Published On: Thu, Jan 20th, 2022

Marcel Gumbs: “Friendships have broken up over vaccination-discussion”

PHILIPSBURG — Former Prime Minister Marcel Gumbs and former Lt. Governor Franklyn Richards both expressed their support for vaccination against COVID during a Facebook-broadcast of Linda Richardson’s Aging with Grace-program.

“I believe in science and I am pro vaccination,” Gumbs said, “I have tried to convince some friends and family-members to get vaccinated, but the anti-vax narrative has become stronger. One of my friends said he was not going to take the vaccine because he said he did not know what is in it. I said, do you know what is in the air we breathe? He answered: Well, God gave us air, so it is good. What about the pollution we put in the air, I said. I did not get an answer for three days and then he texted me that he was going to take the vaccine. So I convinced at least one.”

Gumbs referred to the influence of social media in convincing people about the negative part of vaccination. “This has separated friends and families. I know friendships have broken up over it, but now we see more and more people taking tests after realizing that they are sick. And then they get scared. Not to lose friends and family, I have joined a group that just won’t talk about it. I don’t talk about vaccination, I don’t talk about COVID. It is a never ending story. The energy people spend talking about it is lost energy to me.”

Richards is also supportive of vaccination. “I am all boostered up.”

Asked about the protests on the French side that resulted in border closures Richards acknowledged people’s right to protest. “But I did not believe in protesting at the border and thereby hampering our economy. Protesting and coming up for your rights are all good, but at times I think there should be a limit to that.”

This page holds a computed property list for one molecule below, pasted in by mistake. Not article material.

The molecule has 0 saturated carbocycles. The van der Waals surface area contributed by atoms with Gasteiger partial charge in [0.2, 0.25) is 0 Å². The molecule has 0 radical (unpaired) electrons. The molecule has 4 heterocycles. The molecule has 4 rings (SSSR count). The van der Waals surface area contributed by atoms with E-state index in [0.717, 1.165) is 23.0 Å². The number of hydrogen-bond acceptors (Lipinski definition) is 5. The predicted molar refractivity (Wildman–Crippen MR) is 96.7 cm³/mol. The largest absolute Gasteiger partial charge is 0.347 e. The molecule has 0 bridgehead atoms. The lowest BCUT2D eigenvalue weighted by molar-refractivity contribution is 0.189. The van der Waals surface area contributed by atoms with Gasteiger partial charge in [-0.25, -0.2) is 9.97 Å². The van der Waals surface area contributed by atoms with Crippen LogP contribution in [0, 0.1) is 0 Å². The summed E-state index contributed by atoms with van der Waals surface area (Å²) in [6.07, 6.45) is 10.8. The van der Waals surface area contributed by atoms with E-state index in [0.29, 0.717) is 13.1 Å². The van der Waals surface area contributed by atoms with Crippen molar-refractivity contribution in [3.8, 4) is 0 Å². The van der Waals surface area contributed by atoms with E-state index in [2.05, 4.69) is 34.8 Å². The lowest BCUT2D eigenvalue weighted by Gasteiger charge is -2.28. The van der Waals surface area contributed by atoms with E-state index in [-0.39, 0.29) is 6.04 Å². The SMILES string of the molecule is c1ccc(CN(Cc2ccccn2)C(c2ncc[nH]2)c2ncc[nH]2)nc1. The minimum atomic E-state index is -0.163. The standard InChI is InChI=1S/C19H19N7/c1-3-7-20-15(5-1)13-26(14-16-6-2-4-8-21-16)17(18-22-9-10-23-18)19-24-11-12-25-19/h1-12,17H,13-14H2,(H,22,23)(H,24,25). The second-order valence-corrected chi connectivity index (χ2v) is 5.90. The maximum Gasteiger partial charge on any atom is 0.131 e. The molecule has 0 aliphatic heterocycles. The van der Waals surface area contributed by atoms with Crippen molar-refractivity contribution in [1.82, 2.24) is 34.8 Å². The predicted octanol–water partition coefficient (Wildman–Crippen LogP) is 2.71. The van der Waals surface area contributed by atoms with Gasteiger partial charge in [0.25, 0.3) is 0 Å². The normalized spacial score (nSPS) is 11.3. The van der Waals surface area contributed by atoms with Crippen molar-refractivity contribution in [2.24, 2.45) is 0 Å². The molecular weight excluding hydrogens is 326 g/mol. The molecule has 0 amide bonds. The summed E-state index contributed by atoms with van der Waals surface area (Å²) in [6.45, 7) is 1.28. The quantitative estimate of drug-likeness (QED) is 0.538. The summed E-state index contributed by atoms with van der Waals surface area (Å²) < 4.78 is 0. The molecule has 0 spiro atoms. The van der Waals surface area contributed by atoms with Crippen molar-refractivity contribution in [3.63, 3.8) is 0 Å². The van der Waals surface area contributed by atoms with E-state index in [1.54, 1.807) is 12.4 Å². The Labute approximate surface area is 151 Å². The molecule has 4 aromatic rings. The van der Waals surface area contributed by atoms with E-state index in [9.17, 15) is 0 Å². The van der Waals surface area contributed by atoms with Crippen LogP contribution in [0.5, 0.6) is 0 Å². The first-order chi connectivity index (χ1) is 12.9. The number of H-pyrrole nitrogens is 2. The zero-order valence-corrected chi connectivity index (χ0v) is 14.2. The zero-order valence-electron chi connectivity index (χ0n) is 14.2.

To Gumbs, these protests had to do with “being French,” he said. “Just follow history. Since the French revolution in 1789, French people have been inclined to protest, and that is their right. It is regulated in the constitution. Still, I hope that sanity prevails and that everybody will keep a cool head.”

When program host Linda Richardson asked an opinion about the conflict at SZV about glucose-meters for diabetics, StMaartenNews.com publisher Terrance Rey, the third guest on the program, noted that legislation needs to be updated. “We need to inventory medication that is or is not covered by SZV. This way, patients will be able to take a decision based on their health insurance. Holland has suggested switching to generic medication to save costs, but that switch has to be codified in the law.”

When the discussion turned to the high costs of COVID-patients in intensive care, Gumbs noted that health care costs were already high before COVID. “Now SZV is getting it from both sides; they have to pay and there are fewer people working. We got used to demanding healthcare like in a developed country. Everybody wants Class A healthcare ant that is expensive.”

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The former prime minister suggested conducting a study into possible cost saving measures. “Even more important than that is a focus on prevention. We are not feeding our society properly. The first things you see at all these little supermarkets are all these unhealthy potato chips. There should be a ban on those things from being sold. They are not contributing to the prevention of sickness.”

Richards brought another issue to the table: the way St. Maarten deals with foreign doctors. “We should start looking at their profile. Foreign doctors cannot work on St. Maarten, but we ship out patients abroad to these same doctors. If we turn this around and have those doctors come here we could save a lot.”

Rey agreed, but maintained that modernizing legislation is paramount. “Refusing doctors to work here and then sending our patients abroad to be treated by the same doctors is beyond my level of sarcasm. Generating revenue is important, but so is saving costs. Every dollar we don’t spend is important. If we get the right facilities here, it would bring in patients from abroad for treatment as well. That would be a way to generate additional income.”

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Related links:
Franklyn Richards joins Progress Committee
Click here to watch this Aging with Grace episode